Strange winter weather is likely to strain local budgets if overall milder winters are interrupted by heavy snowstorms that require snow removal and road maintenance, said Sheldon Drobot of the National Center for Atmospheric Research. Extreme variability from one winter to the next makes planning for maintenance difficult, he said.
The current season has offered sudden temperature swings that, among other things, stranded a flock of brown pelicans that failed to migrate south during a mild period in late fall. They’re spending the winter indoors in Maryland after suffering frostbite, said the federation’s Amanda Staudt, a climate scientist.
Cutting the greenhouse gas emissions that spur climate change is "an essential first step," Staudt said. However, she added that climate change is already occurring and must be dealt with.
"It’s clear that we’re already seeing some impacts and we need to start preparing for the new climate realities," she said. "We can’t continue to plan based on what the historical trends have been."
Curbing U.S. greenhouse gas emissions has been one of the Obama administration’s top priorities, and one carbon-cutting bill passed the House of Representatives but stalled in the Senate. President Barack Obama called for climate change legislation in Wednesday’s State of the Union address, and a trio of senators are working on a compromise measure.
WASHINGTON (Reuters) – Two key U.S. senators on Wednesday renewed their commitment to passing a climate change law backed by President Barack Obama, saying they would continue to seek a compromise cap-and-trade bill this year.
“In this area, the opportunity exists this year, in a bipartisan fashion, to get something…,” Senator Lindsey Graham, a South Carolina Republican, said of a bill to tackle climate-warming emissions.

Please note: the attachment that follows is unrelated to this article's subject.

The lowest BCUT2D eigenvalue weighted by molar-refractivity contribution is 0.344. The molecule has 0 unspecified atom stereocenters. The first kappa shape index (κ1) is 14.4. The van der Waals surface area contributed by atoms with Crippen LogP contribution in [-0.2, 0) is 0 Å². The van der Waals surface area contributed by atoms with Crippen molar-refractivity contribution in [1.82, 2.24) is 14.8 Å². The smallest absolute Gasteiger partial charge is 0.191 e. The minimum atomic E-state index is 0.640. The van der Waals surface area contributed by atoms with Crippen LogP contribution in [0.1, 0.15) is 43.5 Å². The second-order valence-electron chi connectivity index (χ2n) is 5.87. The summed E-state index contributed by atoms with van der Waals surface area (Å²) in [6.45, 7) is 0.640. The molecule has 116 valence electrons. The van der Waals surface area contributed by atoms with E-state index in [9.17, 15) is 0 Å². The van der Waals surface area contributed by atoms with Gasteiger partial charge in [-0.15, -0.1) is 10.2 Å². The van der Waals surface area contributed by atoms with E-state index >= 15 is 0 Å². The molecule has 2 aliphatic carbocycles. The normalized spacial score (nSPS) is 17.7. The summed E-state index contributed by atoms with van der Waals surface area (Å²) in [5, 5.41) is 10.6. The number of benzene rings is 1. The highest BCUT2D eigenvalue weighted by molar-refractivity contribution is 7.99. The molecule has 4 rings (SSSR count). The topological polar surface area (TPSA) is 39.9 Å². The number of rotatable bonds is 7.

WASHINGTON, Jan 27 (Reuters) – Senator John Kerry, a key U.S. lawmaker trying to craft a cap-and-trade bill, denied a report on Wednesday that advocates of this plan to curb climate change were scaling back their efforts.
"Our goal remains exactly what it was before: to price carbon and to create a target for reduction of emissions that is real," the Massachusetts Democrat told a forum on clean energy, jobs and security.
"So we have not scaled back our goals, they are the same," Kerry said. "We have not recalibrated some lesser approach that is only energy or only this or that … We have to price carbon in order to get the marketplace moving properly."
Kerry was responding to a New York Times report that said prospects for a comprehensive cap-and-trade measure were dimming after a surprise election loss by Democrats last week robbed them of a critical majority in the U.S. Senate.
Scott Brown, who won the Massachusetts seat and eliminated the Democrats’ ability to overcome opposition procedural blocks, opposed a federal cap-and-trade bill in his campaign.
Kerry has been working with Republican Senator Lindsey Graham and Senator Joe Lieberman, an independent, to put together a bill to cut U.S. greenhouse gas emissions.
Graham was quoted in the report as saying cap-and-trade bills in the U.S. House of Representatives and Senate are "going nowhere" because they aren’t "business-friendly" enough and fail to lead to energy independence.
Graham was scheduled to address the clean energy forum later in the day.
Kerry noted Graham’s position, but said the issue under discussion was how to put a price on carbon, not whether to do it.
"Cap is on the table, trade is on the table, all these things are on the table, and we’re having a lot of conversations about it," Kerry said. "And you simply won’t get the impact of the reductions (in climate-warming carbon dioxide emissions) you need unless you do it."
Kerry said defense review being released by the Pentagon next week will for the first time list climate change as an instability factor that affects U.S. troops "and may in fact wind up costing us lives down the road." (Editing by David Storey)
Yes, of course, President Obama’s State of the Union address is a serious occasion, full of solemn portents for the nation and the world. But even Washington wonks have to have a little fun. Strangely enough, they’re likely to have fun this year by playing SOTU bingo.
For the uninitiated, SOTU bingo involves modified bingo cards, usually filled in with various words or phrases the president is likely to utter. It’s pretty easy to figure out which bingo-card-makers are friendly to Obama and which are foes. Some simply want to push a cause and hope Obama brings it up when he talks to Congress on Wednesday night.